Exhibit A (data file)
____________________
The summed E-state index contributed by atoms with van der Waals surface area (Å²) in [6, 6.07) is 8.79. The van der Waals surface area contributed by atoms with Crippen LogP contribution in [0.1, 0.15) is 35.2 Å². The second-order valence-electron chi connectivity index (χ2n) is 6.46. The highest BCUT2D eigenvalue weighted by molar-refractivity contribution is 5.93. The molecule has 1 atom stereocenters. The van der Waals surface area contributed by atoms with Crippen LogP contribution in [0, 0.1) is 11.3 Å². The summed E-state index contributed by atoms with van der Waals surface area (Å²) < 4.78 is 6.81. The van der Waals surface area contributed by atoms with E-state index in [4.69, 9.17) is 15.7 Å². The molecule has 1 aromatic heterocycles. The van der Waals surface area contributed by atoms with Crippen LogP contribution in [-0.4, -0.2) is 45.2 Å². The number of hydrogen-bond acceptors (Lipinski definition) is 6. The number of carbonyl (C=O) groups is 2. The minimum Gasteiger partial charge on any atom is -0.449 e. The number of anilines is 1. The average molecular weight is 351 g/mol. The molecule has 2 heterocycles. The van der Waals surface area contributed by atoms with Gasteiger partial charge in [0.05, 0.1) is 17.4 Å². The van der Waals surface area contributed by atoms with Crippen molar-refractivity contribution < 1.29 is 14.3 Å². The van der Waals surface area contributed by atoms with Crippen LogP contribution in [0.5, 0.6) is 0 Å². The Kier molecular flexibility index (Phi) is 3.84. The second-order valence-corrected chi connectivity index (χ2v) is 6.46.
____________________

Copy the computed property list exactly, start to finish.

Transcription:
The summed E-state index contributed by atoms with van der Waals surface area (Å²) in [6, 6.07) is 8.79. The van der Waals surface area contributed by atoms with Crippen LogP contribution in [0.1, 0.15) is 35.2 Å². The second-order valence-electron chi connectivity index (χ2n) is 6.46. The highest BCUT2D eigenvalue weighted by molar-refractivity contribution is 5.93. The molecule has 1 atom stereocenters. The van der Waals surface area contributed by atoms with Crippen LogP contribution in [0, 0.1) is 11.3 Å². The summed E-state index contributed by atoms with van der Waals surface area (Å²) < 4.78 is 6.81. The van der Waals surface area contributed by atoms with E-state index in [4.69, 9.17) is 15.7 Å². The molecule has 1 aromatic heterocycles. The van der Waals surface area contributed by atoms with Crippen LogP contribution in [-0.4, -0.2) is 45.2 Å². The number of hydrogen-bond acceptors (Lipinski definition) is 6. The number of carbonyl (C=O) groups is 2. The minimum Gasteiger partial charge on any atom is -0.449 e. The number of anilines is 1. The average molecular weight is 351 g/mol. The molecule has 2 heterocycles. The van der Waals surface area contributed by atoms with Gasteiger partial charge in [0.05, 0.1) is 17.4 Å². The van der Waals surface area contributed by atoms with Crippen molar-refractivity contribution < 1.29 is 14.3 Å². The van der Waals surface area contributed by atoms with Crippen LogP contribution in [0.5, 0.6) is 0 Å². The Kier molecular flexibility index (Phi) is 3.84. The second-order valence-corrected chi connectivity index (χ2v) is 6.46.